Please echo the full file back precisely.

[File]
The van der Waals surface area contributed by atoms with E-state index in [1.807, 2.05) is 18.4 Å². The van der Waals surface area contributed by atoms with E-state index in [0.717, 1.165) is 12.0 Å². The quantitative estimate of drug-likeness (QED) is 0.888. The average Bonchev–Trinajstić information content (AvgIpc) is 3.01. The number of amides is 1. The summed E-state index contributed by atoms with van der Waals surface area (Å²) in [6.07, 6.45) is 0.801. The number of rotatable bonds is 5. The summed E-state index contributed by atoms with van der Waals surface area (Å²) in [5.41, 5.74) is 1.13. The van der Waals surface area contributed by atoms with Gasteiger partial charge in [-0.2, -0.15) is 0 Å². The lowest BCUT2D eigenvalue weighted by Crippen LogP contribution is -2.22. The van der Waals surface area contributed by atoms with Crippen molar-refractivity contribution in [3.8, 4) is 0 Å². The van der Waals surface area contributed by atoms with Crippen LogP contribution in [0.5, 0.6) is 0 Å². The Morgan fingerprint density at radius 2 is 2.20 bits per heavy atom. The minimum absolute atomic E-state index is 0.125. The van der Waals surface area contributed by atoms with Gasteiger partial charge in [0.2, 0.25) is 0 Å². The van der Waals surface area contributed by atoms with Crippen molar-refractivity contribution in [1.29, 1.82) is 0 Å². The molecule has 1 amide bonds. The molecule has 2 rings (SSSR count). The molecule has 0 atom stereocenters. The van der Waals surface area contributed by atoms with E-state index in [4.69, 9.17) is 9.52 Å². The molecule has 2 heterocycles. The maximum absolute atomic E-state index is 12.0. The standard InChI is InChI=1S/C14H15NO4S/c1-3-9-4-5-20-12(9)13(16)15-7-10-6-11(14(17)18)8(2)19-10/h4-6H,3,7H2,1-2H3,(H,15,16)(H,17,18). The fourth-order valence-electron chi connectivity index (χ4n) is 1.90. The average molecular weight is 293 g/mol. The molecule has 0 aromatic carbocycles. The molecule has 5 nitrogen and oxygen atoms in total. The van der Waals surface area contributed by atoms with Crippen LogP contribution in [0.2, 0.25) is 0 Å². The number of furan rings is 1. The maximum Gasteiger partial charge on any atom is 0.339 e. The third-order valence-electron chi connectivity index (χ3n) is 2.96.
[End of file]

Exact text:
The van der Waals surface area contributed by atoms with E-state index in [1.807, 2.05) is 18.4 Å². The van der Waals surface area contributed by atoms with E-state index in [0.717, 1.165) is 12.0 Å². The quantitative estimate of drug-likeness (QED) is 0.888. The average Bonchev–Trinajstić information content (AvgIpc) is 3.01. The number of amides is 1. The summed E-state index contributed by atoms with van der Waals surface area (Å²) in [6.07, 6.45) is 0.801. The number of rotatable bonds is 5. The summed E-state index contributed by atoms with van der Waals surface area (Å²) in [5.41, 5.74) is 1.13. The van der Waals surface area contributed by atoms with Gasteiger partial charge in [-0.2, -0.15) is 0 Å². The lowest BCUT2D eigenvalue weighted by Crippen LogP contribution is -2.22. The van der Waals surface area contributed by atoms with Crippen molar-refractivity contribution in [3.8, 4) is 0 Å². The van der Waals surface area contributed by atoms with Crippen LogP contribution in [0.5, 0.6) is 0 Å². The Morgan fingerprint density at radius 2 is 2.20 bits per heavy atom. The minimum absolute atomic E-state index is 0.125. The van der Waals surface area contributed by atoms with Gasteiger partial charge in [0.2, 0.25) is 0 Å². The van der Waals surface area contributed by atoms with Crippen molar-refractivity contribution in [1.29, 1.82) is 0 Å². The molecule has 1 amide bonds. The molecule has 2 rings (SSSR count). The molecule has 0 atom stereocenters. The van der Waals surface area contributed by atoms with E-state index in [4.69, 9.17) is 9.52 Å². The molecule has 2 heterocycles. The maximum absolute atomic E-state index is 12.0. The standard InChI is InChI=1S/C14H15NO4S/c1-3-9-4-5-20-12(9)13(16)15-7-10-6-11(14(17)18)8(2)19-10/h4-6H,3,7H2,1-2H3,(H,15,16)(H,17,18). The fourth-order valence-electron chi connectivity index (χ4n) is 1.90. The average molecular weight is 293 g/mol. The molecule has 0 aromatic carbocycles. The molecule has 5 nitrogen and oxygen atoms in total. The van der Waals surface area contributed by atoms with Crippen LogP contribution in [0.2, 0.25) is 0 Å². The number of furan rings is 1. The maximum Gasteiger partial charge on any atom is 0.339 e. The third-order valence-electron chi connectivity index (χ3n) is 2.96.